SDT research has made important contributions to understanding how humanity can address problems of environmental sustainability. The fundamental problem is that human burdens on the natural systems we and other species depend on are so great that they are reducing the capacity of those systems to provide what we and other species need to survive and flourish. As evidence and information about the unsustainability of our way of life has grown, corrective action has lagged, however. Information alone is not sufficiently motivating, so the psychology of motivation, well-being, cooperation, materialism, and life-goal orientations is very important to finding a constructive way forward.
SDT research has identified causes and consequences of materialistic values and extrinsic life-goal orientations that are helpful to the cause of environmental sustainability and preservation of nature. The most important finding is that there is a bi-directional positive causal relationship between materialism and unhappiness. Unhappiness predicts materialism, and materialism predicts unhappiness. Aristotle was right when he argued that endless accumulation of wealth is not a path to happiness.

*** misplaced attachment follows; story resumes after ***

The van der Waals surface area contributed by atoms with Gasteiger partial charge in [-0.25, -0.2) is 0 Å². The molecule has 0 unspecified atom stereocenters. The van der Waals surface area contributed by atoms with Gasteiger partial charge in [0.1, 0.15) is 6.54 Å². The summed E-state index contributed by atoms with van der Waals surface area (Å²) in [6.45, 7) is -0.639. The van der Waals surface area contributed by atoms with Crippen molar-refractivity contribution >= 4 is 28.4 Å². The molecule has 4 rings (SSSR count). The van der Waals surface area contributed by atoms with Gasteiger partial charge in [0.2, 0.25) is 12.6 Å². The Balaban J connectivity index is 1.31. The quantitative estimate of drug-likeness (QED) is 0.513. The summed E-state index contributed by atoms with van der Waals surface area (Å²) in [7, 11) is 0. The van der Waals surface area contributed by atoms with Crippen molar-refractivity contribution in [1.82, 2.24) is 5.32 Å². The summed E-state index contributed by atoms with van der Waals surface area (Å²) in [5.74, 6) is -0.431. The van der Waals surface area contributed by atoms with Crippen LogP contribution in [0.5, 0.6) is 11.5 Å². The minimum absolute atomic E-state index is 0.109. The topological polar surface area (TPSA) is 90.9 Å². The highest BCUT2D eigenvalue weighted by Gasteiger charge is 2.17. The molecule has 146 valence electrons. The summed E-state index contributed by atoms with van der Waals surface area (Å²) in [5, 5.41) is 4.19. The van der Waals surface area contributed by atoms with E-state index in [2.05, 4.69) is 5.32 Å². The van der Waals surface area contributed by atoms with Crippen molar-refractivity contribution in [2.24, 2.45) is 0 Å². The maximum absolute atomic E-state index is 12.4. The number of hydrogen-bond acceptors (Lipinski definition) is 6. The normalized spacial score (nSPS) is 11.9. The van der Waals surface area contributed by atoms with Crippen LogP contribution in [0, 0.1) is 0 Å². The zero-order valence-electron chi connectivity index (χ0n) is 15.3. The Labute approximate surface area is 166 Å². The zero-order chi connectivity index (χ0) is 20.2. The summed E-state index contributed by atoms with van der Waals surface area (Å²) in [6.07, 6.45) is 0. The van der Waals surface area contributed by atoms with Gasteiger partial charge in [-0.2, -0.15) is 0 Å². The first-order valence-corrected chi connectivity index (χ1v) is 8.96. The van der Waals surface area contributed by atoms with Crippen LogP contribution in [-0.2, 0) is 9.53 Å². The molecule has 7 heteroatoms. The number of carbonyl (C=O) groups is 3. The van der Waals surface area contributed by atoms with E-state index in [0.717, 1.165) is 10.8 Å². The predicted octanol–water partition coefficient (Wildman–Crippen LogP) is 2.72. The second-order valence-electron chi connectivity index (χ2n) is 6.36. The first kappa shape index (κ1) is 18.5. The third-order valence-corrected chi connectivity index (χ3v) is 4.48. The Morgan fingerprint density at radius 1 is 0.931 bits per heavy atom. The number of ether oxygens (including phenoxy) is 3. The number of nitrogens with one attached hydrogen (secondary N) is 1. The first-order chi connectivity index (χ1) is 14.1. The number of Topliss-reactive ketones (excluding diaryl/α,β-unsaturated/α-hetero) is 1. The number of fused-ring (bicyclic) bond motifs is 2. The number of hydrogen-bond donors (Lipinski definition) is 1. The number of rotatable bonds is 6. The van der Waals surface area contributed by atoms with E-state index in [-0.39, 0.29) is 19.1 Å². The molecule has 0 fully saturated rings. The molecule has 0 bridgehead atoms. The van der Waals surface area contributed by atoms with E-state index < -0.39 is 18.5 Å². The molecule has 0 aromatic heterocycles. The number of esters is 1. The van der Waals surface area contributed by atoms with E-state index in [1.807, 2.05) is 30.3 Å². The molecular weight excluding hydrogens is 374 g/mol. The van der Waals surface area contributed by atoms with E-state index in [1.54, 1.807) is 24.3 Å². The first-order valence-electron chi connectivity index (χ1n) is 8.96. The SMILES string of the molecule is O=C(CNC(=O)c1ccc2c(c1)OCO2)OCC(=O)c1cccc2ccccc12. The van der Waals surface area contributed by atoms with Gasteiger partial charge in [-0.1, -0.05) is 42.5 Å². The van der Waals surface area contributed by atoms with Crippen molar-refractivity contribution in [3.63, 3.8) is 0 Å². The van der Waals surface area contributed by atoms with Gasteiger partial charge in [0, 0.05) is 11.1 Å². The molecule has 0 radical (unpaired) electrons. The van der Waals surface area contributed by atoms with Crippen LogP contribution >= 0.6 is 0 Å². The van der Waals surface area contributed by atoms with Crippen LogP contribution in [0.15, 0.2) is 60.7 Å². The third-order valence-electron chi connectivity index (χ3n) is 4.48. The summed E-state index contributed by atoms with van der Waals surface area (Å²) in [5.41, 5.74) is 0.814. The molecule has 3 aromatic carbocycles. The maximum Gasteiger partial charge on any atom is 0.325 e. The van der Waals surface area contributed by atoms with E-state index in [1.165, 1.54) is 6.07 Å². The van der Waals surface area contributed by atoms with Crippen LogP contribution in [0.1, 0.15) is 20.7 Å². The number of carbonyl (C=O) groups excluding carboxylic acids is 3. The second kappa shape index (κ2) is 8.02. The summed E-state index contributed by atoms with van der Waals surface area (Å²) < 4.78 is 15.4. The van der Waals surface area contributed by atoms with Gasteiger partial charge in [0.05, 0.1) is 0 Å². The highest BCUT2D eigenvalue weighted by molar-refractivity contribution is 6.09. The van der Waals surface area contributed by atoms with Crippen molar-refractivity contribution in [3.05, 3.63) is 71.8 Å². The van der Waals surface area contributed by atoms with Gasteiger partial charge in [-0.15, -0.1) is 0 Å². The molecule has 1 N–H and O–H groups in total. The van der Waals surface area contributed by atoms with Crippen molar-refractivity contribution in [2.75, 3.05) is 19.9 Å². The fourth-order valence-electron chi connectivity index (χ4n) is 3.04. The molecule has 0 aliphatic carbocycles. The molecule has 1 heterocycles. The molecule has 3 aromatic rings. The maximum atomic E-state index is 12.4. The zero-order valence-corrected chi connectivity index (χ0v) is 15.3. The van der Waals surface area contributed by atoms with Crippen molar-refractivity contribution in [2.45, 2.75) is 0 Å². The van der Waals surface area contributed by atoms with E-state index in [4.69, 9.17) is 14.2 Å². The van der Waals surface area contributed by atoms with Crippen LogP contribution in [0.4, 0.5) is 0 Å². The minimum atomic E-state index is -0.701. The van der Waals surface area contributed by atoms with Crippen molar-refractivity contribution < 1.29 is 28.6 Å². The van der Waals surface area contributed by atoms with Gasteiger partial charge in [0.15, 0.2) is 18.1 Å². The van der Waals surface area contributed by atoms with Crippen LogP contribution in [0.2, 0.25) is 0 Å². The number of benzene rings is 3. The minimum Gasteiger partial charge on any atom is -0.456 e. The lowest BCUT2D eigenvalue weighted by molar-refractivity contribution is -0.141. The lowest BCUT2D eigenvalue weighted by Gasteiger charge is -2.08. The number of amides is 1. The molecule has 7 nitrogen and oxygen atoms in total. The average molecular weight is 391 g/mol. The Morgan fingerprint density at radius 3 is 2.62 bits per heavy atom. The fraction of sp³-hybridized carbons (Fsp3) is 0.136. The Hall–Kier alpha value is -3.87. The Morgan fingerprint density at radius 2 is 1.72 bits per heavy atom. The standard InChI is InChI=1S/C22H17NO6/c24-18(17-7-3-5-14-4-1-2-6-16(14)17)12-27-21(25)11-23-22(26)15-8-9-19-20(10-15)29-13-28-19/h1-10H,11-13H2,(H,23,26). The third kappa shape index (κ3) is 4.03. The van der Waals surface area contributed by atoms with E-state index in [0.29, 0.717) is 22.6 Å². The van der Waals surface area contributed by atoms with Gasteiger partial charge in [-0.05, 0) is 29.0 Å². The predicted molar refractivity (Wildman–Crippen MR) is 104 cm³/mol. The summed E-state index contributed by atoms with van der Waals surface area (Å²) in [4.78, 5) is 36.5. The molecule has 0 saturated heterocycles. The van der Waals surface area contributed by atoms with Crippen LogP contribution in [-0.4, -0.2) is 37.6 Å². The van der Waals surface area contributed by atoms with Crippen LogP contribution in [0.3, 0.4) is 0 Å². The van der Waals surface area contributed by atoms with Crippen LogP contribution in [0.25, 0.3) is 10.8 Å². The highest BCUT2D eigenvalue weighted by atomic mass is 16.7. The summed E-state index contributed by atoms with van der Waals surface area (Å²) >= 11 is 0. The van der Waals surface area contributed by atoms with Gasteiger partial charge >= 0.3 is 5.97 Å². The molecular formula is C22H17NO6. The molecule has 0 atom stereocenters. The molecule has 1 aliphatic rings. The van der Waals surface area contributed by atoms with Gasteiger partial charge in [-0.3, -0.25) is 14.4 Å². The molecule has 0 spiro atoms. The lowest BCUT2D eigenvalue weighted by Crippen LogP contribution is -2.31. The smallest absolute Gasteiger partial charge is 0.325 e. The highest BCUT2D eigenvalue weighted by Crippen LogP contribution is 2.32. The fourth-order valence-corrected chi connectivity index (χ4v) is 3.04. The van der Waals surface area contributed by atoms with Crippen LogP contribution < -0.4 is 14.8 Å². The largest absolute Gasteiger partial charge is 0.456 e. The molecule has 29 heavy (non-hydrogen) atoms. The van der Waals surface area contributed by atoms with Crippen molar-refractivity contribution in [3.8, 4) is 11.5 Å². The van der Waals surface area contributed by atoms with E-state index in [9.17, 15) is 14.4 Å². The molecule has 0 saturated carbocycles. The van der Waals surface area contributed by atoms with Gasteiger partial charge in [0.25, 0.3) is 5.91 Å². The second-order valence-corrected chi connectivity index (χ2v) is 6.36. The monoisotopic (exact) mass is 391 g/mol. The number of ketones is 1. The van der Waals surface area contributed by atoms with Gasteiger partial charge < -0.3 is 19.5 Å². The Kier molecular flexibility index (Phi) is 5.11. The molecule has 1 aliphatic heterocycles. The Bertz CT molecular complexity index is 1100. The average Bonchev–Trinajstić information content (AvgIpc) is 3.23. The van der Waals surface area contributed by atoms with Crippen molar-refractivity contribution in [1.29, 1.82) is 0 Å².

SDT’s basic psychological need theory (BPNT) and contributions to the understanding of human flourishing clarify what human beings need to focus on in order to live well now and also – by preserving the natural basis for the well-being of future generations – in the future. On a deeper theoretical level, SDT research on human flourishing identifies what is objectively essential to living well. From a philosophical and policy perspective, this is important to conceptualizing sustainability, defined as living in ways that preserve opportunity to live well into the future. It provides a science-based foundation for shifting policy priorities away from environmentally devastating economic growth to ones that can provide more people opportunities to live well with less environmental impact.